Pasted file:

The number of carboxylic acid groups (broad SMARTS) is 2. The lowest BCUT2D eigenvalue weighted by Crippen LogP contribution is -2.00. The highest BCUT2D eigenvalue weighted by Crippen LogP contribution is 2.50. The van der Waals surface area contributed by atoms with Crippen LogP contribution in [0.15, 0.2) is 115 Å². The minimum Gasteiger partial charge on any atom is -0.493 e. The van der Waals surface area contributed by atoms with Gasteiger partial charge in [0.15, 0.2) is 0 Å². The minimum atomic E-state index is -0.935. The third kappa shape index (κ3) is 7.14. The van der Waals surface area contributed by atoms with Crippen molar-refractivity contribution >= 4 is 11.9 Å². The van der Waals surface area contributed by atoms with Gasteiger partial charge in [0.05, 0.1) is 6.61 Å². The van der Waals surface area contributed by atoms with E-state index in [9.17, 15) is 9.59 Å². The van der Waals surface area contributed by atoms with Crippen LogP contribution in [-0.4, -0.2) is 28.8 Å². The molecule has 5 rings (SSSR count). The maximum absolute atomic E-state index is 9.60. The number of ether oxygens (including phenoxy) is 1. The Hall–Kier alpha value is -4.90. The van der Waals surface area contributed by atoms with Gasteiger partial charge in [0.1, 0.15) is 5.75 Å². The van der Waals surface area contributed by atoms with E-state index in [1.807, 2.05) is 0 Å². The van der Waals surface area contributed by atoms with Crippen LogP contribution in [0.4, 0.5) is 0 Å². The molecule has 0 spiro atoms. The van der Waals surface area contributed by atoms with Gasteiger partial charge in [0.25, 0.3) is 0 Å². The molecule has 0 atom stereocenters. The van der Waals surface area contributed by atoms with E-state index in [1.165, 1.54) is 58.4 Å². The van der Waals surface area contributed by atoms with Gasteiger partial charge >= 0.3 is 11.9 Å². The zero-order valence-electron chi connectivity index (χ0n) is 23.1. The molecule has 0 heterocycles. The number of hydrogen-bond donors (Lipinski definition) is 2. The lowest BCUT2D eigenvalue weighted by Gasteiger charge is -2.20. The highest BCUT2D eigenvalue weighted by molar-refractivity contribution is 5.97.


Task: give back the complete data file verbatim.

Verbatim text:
The number of carboxylic acid groups (broad SMARTS) is 2. The lowest BCUT2D eigenvalue weighted by Crippen LogP contribution is -2.00. The highest BCUT2D eigenvalue weighted by Crippen LogP contribution is 2.50. The van der Waals surface area contributed by atoms with Crippen LogP contribution in [0.15, 0.2) is 115 Å². The minimum Gasteiger partial charge on any atom is -0.493 e. The van der Waals surface area contributed by atoms with Gasteiger partial charge in [0.15, 0.2) is 0 Å². The minimum atomic E-state index is -0.935. The third kappa shape index (κ3) is 7.14. The van der Waals surface area contributed by atoms with Crippen molar-refractivity contribution >= 4 is 11.9 Å². The van der Waals surface area contributed by atoms with Gasteiger partial charge in [0.05, 0.1) is 6.61 Å². The van der Waals surface area contributed by atoms with E-state index in [9.17, 15) is 9.59 Å². The van der Waals surface area contributed by atoms with Crippen LogP contribution in [-0.4, -0.2) is 28.8 Å². The molecule has 5 rings (SSSR count). The maximum absolute atomic E-state index is 9.60. The number of ether oxygens (including phenoxy) is 1. The Hall–Kier alpha value is -4.90. The van der Waals surface area contributed by atoms with Gasteiger partial charge in [0.1, 0.15) is 5.75 Å². The van der Waals surface area contributed by atoms with E-state index in [1.807, 2.05) is 0 Å². The van der Waals surface area contributed by atoms with Crippen LogP contribution in [0.4, 0.5) is 0 Å². The molecule has 0 spiro atoms. The van der Waals surface area contributed by atoms with Gasteiger partial charge in [0.25, 0.3) is 0 Å². The molecule has 0 atom stereocenters. The van der Waals surface area contributed by atoms with E-state index in [1.165, 1.54) is 58.4 Å². The van der Waals surface area contributed by atoms with Gasteiger partial charge >= 0.3 is 11.9 Å². The zero-order valence-electron chi connectivity index (χ0n) is 23.1. The molecule has 0 heterocycles. The number of hydrogen-bond donors (Lipinski definition) is 2. The lowest BCUT2D eigenvalue weighted by Gasteiger charge is -2.20. The highest BCUT2D eigenvalue weighted by molar-refractivity contribution is 5.97.